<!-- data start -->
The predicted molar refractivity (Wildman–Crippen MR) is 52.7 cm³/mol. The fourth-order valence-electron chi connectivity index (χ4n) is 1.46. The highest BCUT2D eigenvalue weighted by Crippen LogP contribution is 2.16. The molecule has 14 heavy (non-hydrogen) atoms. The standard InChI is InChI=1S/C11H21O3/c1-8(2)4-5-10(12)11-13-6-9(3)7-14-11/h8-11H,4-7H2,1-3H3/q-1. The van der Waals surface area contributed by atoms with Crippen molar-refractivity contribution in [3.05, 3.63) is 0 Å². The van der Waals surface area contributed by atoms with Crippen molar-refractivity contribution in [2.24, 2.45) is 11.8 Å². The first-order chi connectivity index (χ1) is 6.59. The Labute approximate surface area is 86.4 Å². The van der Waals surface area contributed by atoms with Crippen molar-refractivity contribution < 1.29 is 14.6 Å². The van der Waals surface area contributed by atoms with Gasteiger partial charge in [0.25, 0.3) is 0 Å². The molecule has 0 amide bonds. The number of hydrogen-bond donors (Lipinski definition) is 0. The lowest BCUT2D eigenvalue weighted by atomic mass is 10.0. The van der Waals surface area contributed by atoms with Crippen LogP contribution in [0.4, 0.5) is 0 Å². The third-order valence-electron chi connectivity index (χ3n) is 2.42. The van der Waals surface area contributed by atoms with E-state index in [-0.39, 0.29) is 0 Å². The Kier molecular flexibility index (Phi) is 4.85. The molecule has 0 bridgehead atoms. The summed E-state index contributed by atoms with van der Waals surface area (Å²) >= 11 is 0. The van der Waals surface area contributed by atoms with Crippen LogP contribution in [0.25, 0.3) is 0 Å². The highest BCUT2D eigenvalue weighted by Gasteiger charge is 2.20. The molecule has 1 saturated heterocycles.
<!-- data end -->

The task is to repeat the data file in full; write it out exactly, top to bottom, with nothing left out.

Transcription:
The predicted molar refractivity (Wildman–Crippen MR) is 52.7 cm³/mol. The fourth-order valence-electron chi connectivity index (χ4n) is 1.46. The highest BCUT2D eigenvalue weighted by Crippen LogP contribution is 2.16. The molecule has 14 heavy (non-hydrogen) atoms. The standard InChI is InChI=1S/C11H21O3/c1-8(2)4-5-10(12)11-13-6-9(3)7-14-11/h8-11H,4-7H2,1-3H3/q-1. The van der Waals surface area contributed by atoms with Crippen molar-refractivity contribution in [3.05, 3.63) is 0 Å². The van der Waals surface area contributed by atoms with Crippen molar-refractivity contribution in [2.24, 2.45) is 11.8 Å². The first-order chi connectivity index (χ1) is 6.59. The Labute approximate surface area is 86.4 Å². The van der Waals surface area contributed by atoms with Crippen molar-refractivity contribution < 1.29 is 14.6 Å². The van der Waals surface area contributed by atoms with Gasteiger partial charge in [0.25, 0.3) is 0 Å². The molecule has 0 amide bonds. The number of hydrogen-bond donors (Lipinski definition) is 0. The lowest BCUT2D eigenvalue weighted by atomic mass is 10.0. The van der Waals surface area contributed by atoms with Crippen LogP contribution in [0.4, 0.5) is 0 Å². The third-order valence-electron chi connectivity index (χ3n) is 2.42. The van der Waals surface area contributed by atoms with E-state index in [-0.39, 0.29) is 0 Å². The Kier molecular flexibility index (Phi) is 4.85. The molecule has 0 bridgehead atoms. The summed E-state index contributed by atoms with van der Waals surface area (Å²) >= 11 is 0. The van der Waals surface area contributed by atoms with Crippen LogP contribution in [0.25, 0.3) is 0 Å². The highest BCUT2D eigenvalue weighted by Gasteiger charge is 2.20. The molecule has 1 saturated heterocycles.